Bach Transcriptions and Australian Piano Music


Catalogue No: DDA 25005
EAN/UPC: 5028117500522
Composers: , , ,
Release Date: March 1997
Genres: ,
Periods: ,
Discs: 1
Total Playing Time: 58:04

The first recording for some twenty years by a performer whose pioneering version of the Bliss Piano Concerto for EMI in the 1960s (now re-issued on Diversions DDV 24106) drew undiluted praise. Trevor plays the great Bach/Busoni transcriptions, Myra Hess’ version of “Jesu, Joy of Man’s Desiring” and (for the first time on CD) works by Australian composers Margaret Sutherland Felix Werder and Nigel Butterley.

Track Listing

Johann Sebastian Bach/Ferruccio Busoni:

    1. Chaconne from Partita no 2 in D, BWV1004 (14:29)

Johann Sebastian Bach/Myra Hess:

    1. Jesu, Joy of Man’s Desiring (3:50)

Margaret Sutherland:

    1. Chorale Prelude: “Herzliebster Jesu” (2:42)
    2. Chorale Prelude: “Jesu, meine Freude” (2:53)
    3. I. First Suite − The Adventurer (0:56)
    4. II. First Suite − The Dreamer (1:26)
    5. III. First Suite − The Bustler (0:31)
    6. IV. First Suite − The Humorist (0:36)
    7. I. Second Suite − The Quest (1:32)
    8. II. Second Suite − Chorale Prelude (1:36)
    9. III. Second Suite − The Mirage (1:25)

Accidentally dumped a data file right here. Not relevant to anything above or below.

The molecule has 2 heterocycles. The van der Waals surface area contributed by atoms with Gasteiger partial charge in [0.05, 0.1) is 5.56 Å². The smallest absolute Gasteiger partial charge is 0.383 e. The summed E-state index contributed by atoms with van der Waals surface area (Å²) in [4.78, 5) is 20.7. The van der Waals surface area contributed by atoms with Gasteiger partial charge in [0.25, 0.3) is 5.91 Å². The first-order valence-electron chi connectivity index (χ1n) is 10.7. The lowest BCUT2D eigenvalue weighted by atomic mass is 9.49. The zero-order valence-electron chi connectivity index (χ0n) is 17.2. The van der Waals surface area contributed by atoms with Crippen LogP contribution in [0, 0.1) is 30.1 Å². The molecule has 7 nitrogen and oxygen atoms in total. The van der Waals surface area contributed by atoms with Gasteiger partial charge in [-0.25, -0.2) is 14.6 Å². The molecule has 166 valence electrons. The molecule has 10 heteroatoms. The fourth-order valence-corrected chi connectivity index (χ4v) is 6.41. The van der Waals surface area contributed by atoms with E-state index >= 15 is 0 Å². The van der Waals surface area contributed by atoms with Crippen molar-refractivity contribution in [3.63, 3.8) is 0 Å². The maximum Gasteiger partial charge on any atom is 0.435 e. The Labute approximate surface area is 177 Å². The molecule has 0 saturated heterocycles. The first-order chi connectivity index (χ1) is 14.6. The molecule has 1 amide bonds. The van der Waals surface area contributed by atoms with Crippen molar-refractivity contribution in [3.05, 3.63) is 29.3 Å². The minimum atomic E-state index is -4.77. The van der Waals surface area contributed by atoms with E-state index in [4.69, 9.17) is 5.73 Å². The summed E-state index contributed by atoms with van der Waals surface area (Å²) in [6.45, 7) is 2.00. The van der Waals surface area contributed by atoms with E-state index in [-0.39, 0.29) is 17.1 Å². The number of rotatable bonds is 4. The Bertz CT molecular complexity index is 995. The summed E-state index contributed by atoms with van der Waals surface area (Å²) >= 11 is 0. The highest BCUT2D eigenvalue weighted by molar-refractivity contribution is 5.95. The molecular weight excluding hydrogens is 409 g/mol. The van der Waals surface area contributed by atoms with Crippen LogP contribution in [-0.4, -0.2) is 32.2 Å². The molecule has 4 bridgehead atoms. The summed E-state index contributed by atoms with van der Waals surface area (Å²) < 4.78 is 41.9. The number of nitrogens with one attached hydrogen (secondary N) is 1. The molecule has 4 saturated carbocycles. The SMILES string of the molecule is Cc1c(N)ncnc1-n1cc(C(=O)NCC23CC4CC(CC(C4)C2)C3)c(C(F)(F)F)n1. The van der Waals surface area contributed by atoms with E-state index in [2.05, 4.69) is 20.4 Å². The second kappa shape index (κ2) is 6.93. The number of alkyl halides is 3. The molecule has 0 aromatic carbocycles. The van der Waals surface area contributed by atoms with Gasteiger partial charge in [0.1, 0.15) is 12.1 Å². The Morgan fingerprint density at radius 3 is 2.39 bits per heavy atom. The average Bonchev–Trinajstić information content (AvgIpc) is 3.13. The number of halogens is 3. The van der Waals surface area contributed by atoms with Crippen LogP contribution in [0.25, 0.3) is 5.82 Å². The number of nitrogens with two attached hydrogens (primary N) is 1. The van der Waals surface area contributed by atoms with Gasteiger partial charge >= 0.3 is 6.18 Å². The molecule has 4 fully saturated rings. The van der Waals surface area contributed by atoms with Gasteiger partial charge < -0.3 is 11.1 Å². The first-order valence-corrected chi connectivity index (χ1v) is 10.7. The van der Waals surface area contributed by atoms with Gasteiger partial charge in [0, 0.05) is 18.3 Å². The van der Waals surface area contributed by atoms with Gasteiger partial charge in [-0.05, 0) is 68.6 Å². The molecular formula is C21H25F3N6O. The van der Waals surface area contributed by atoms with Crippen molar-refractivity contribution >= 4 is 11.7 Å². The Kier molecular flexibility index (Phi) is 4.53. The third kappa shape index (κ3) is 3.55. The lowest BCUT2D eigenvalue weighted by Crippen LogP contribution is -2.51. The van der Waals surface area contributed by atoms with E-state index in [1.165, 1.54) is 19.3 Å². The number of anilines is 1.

10. IV. Second Suite − Lavender Girl (2:41)

Felix Werder:

    1. I. Three Pieces after Blake’s Songs of Innocence and Experience − Introduction (1:29)
    2. II. Three Pieces after Blake’s Songs of Innocence and Experience − Spring (2:56)
    3. III. Three Pieces after Blake’s Songs of Innocence and Experience − The Sick Rose (4:27)

Nigel Butterley:

    1. Comment on a Popular Song (1:34)

Johann Sebastian Bach/Ferruccio Busonil:

  1. Organ Prelude and Fugue in D, BWV 532 (12:22)



Bach Transcriptions and Modern Australian Piano Music may not be the kind of title to bring in the curious outsider – it sounds rather like something for the specialist – but you’ll find this disc repays investigation. Trevor Barnard, British-born, briefly US-resident, and Australian-based since 1972, dispatches his Bach transcriptions with aplomb, but the real […]

” —Martin Anderson